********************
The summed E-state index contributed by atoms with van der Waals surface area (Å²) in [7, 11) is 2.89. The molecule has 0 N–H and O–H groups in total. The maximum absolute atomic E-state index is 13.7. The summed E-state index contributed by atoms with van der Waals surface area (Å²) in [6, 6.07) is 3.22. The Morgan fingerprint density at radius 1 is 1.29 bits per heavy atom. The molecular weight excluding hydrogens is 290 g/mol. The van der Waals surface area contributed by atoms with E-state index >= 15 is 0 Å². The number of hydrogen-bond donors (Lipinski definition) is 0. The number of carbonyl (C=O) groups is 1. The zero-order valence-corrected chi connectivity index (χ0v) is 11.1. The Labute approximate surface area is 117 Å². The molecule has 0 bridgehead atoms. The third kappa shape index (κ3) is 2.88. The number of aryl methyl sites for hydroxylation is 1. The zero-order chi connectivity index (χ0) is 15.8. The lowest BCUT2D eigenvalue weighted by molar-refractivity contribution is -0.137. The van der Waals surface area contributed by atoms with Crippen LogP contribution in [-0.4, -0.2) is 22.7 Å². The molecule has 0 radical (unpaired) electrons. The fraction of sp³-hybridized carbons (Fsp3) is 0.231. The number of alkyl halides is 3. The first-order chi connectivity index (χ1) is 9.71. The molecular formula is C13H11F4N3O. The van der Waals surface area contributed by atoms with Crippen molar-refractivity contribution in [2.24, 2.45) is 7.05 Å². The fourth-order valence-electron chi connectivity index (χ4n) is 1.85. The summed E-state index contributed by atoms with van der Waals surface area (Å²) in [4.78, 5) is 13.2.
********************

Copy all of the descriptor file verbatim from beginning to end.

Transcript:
The summed E-state index contributed by atoms with van der Waals surface area (Å²) in [7, 11) is 2.89. The molecule has 0 N–H and O–H groups in total. The maximum absolute atomic E-state index is 13.7. The summed E-state index contributed by atoms with van der Waals surface area (Å²) in [6, 6.07) is 3.22. The Morgan fingerprint density at radius 1 is 1.29 bits per heavy atom. The molecular weight excluding hydrogens is 290 g/mol. The van der Waals surface area contributed by atoms with E-state index >= 15 is 0 Å². The number of hydrogen-bond donors (Lipinski definition) is 0. The number of carbonyl (C=O) groups is 1. The zero-order valence-corrected chi connectivity index (χ0v) is 11.1. The Labute approximate surface area is 117 Å². The molecule has 0 bridgehead atoms. The third kappa shape index (κ3) is 2.88. The number of aryl methyl sites for hydroxylation is 1. The zero-order chi connectivity index (χ0) is 15.8. The lowest BCUT2D eigenvalue weighted by molar-refractivity contribution is -0.137. The van der Waals surface area contributed by atoms with Crippen LogP contribution in [-0.4, -0.2) is 22.7 Å². The molecule has 0 radical (unpaired) electrons. The fraction of sp³-hybridized carbons (Fsp3) is 0.231. The number of alkyl halides is 3. The first-order chi connectivity index (χ1) is 9.71. The molecular formula is C13H11F4N3O. The van der Waals surface area contributed by atoms with Crippen molar-refractivity contribution in [2.24, 2.45) is 7.05 Å². The fourth-order valence-electron chi connectivity index (χ4n) is 1.85. The summed E-state index contributed by atoms with van der Waals surface area (Å²) in [4.78, 5) is 13.2.